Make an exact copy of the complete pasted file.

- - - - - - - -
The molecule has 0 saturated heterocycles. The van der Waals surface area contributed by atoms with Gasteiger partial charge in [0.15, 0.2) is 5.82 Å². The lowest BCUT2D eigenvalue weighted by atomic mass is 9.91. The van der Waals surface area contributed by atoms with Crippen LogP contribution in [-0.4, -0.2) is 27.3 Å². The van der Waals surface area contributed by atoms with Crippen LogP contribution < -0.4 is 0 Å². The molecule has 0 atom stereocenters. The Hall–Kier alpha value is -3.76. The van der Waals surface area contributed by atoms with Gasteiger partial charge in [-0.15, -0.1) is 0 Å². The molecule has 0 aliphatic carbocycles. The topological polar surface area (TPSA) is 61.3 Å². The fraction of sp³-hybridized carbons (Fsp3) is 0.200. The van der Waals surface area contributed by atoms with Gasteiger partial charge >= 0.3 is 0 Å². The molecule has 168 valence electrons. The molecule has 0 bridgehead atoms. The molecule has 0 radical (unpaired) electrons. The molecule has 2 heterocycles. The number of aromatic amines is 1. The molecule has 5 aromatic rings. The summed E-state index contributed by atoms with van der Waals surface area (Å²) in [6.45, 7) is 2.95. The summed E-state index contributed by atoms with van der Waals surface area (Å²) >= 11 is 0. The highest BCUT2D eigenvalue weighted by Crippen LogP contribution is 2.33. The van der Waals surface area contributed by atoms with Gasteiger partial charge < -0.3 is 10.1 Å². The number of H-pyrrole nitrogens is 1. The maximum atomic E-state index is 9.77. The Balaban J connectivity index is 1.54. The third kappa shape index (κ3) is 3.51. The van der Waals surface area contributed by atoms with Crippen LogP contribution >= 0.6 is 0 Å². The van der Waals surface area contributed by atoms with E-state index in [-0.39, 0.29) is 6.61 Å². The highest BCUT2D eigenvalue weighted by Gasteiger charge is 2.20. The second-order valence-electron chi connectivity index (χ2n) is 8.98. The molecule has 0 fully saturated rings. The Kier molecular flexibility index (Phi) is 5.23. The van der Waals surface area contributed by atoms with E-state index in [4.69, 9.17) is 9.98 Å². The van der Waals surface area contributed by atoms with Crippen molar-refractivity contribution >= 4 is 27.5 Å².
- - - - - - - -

The molecule has 0 saturated heterocycles. The van der Waals surface area contributed by atoms with Gasteiger partial charge in [0.15, 0.2) is 5.82 Å². The lowest BCUT2D eigenvalue weighted by atomic mass is 9.91. The van der Waals surface area contributed by atoms with Crippen LogP contribution in [-0.4, -0.2) is 27.3 Å². The van der Waals surface area contributed by atoms with Crippen LogP contribution < -0.4 is 0 Å². The molecule has 0 atom stereocenters. The Hall–Kier alpha value is -3.76. The van der Waals surface area contributed by atoms with Gasteiger partial charge in [-0.15, -0.1) is 0 Å². The molecule has 0 aliphatic carbocycles. The topological polar surface area (TPSA) is 61.3 Å². The fraction of sp³-hybridized carbons (Fsp3) is 0.200. The van der Waals surface area contributed by atoms with Gasteiger partial charge >= 0.3 is 0 Å². The molecule has 168 valence electrons. The molecule has 0 bridgehead atoms. The molecule has 0 radical (unpaired) electrons. The molecule has 2 heterocycles. The number of aromatic amines is 1. The molecule has 5 aromatic rings. The summed E-state index contributed by atoms with van der Waals surface area (Å²) in [6.45, 7) is 2.95. The summed E-state index contributed by atoms with van der Waals surface area (Å²) >= 11 is 0. The highest BCUT2D eigenvalue weighted by Crippen LogP contribution is 2.33. The van der Waals surface area contributed by atoms with Gasteiger partial charge < -0.3 is 10.1 Å². The number of H-pyrrole nitrogens is 1. The maximum atomic E-state index is 9.77. The Balaban J connectivity index is 1.54. The third kappa shape index (κ3) is 3.51. The van der Waals surface area contributed by atoms with Crippen LogP contribution >= 0.6 is 0 Å². The van der Waals surface area contributed by atoms with E-state index in [-0.39, 0.29) is 6.61 Å². The highest BCUT2D eigenvalue weighted by Gasteiger charge is 2.20. The second-order valence-electron chi connectivity index (χ2n) is 8.98. The molecule has 0 fully saturated rings. The Kier molecular flexibility index (Phi) is 5.23. The van der Waals surface area contributed by atoms with E-state index in [4.69, 9.17) is 9.98 Å². The van der Waals surface area contributed by atoms with Crippen molar-refractivity contribution >= 4 is 27.5 Å².